I hope Rod Whitaker's ghost will forgive me here but you draw shades of distinction which, I confess, are lost on me.  They are only benefits if they are voluntary choices.  Taxes are not voluntary no matter what arbitrary good you assign them to do.  Those property taxes we pay on land stolen from whomever (and lets face it, we can dive back a LONG way in history to play that game; Angles, Saxons, and Jutes pushed Celts and Welsh back to find their space just as Normans did to those same Anglo-Saxons generations later) also support the same corrupt institutions we are discussing.  I do not believe in racial guilt.  I had no hand in the theft of lands before my time, I can only live a moral life of my own since it is the only one rightfully under my control.

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Considering how much scorn the "FRN" receives in libertarian circles as "not really money," I am surprised at how resolved they are not to receive it at the hands of the government that prints it. And yet, they willingly partake of so many of the little benefits that government provides.

What would you have us do my friend?  Levitate and fly our way across this land?  If that were possible I would certainly do so and deny the extra support they get from the tolls.  Are you telling me you've never heard of alternative ways of managing roads?  They do not have to be government owned any more than our money must be the exclusive domain of government.

Unless I am misreading you Chris, you seem to be catching a whiff of hypocrisy where none exists.  We have, all of us, found ourselves in the place and time we are born in.  It does no good to blame grandpop for not shooting the bastards back when they had a chance to put 'em down good and proper.  That was tried in 1861 and to our greater distress today, it failed.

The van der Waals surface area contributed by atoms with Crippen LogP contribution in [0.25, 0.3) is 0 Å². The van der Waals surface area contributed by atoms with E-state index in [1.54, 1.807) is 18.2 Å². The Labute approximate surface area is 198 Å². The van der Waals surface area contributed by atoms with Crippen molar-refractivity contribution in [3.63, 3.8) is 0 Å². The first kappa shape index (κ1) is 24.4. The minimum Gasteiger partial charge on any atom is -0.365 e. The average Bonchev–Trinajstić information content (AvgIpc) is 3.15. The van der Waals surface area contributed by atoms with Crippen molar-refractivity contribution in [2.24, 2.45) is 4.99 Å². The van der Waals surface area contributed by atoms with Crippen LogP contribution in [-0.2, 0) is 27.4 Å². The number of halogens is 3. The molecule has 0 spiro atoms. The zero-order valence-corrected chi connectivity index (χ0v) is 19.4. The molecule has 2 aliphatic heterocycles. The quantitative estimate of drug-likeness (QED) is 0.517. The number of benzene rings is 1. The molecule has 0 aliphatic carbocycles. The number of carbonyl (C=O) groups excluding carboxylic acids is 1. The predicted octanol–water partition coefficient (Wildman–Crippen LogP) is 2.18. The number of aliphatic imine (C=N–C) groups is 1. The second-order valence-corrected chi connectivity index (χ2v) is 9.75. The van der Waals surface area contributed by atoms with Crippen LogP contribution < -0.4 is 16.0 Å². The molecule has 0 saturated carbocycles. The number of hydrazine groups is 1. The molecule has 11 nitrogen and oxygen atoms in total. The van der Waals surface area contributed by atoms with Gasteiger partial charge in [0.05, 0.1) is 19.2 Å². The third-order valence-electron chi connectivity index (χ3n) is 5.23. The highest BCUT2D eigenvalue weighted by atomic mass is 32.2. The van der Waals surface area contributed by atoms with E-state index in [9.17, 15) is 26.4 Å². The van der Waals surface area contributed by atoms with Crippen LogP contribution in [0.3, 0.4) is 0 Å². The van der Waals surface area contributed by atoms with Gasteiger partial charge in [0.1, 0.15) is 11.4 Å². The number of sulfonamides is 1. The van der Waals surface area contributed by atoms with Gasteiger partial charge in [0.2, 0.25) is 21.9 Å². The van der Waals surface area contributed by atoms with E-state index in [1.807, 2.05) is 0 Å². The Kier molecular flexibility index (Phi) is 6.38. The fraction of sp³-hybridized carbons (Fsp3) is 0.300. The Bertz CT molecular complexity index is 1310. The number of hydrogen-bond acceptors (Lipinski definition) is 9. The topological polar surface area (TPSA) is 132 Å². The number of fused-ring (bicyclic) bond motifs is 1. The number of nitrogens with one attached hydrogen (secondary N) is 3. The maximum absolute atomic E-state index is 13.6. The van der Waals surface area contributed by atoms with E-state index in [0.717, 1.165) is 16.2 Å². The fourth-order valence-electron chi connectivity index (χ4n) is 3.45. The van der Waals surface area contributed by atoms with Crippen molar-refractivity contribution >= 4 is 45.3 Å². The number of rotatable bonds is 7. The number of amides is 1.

So?  We choose not to give up.  We have six thousand years of control freaks and sickos with no other idea but to make their way in the world on somebody's back not their own and oh, by the way, the power wielded felt so good too.

The entire six thousand year history has been one huge campaign for and against personal liberty.  Speaking only for myself I see no benefit derived from the institution of the state that could not be better provided and cheaper by the open market.  Freedom does not frighten me and I'm not ashamed to admit I've made mistakes.
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But Vince, people like you who give (under duress, I admit) and refuse to take are just the kind of people the government needs to make the current system go on and on.

I disagree here in the strongest terms.  I have known people all my life who see nothing wrong with collecting all the various government welfare available (under whatever term it is being called) because they paid in and are collecting "what's theirs".  Finally, some of us are awakening to different possibilities and following a principle like non aggression (in this case, refusing to accept stolen goods) in never an incorrect position to take.  In the process of this journey we must unfortunately learn from mistakes but this too can be a good thing.

As long as we learn.

Vince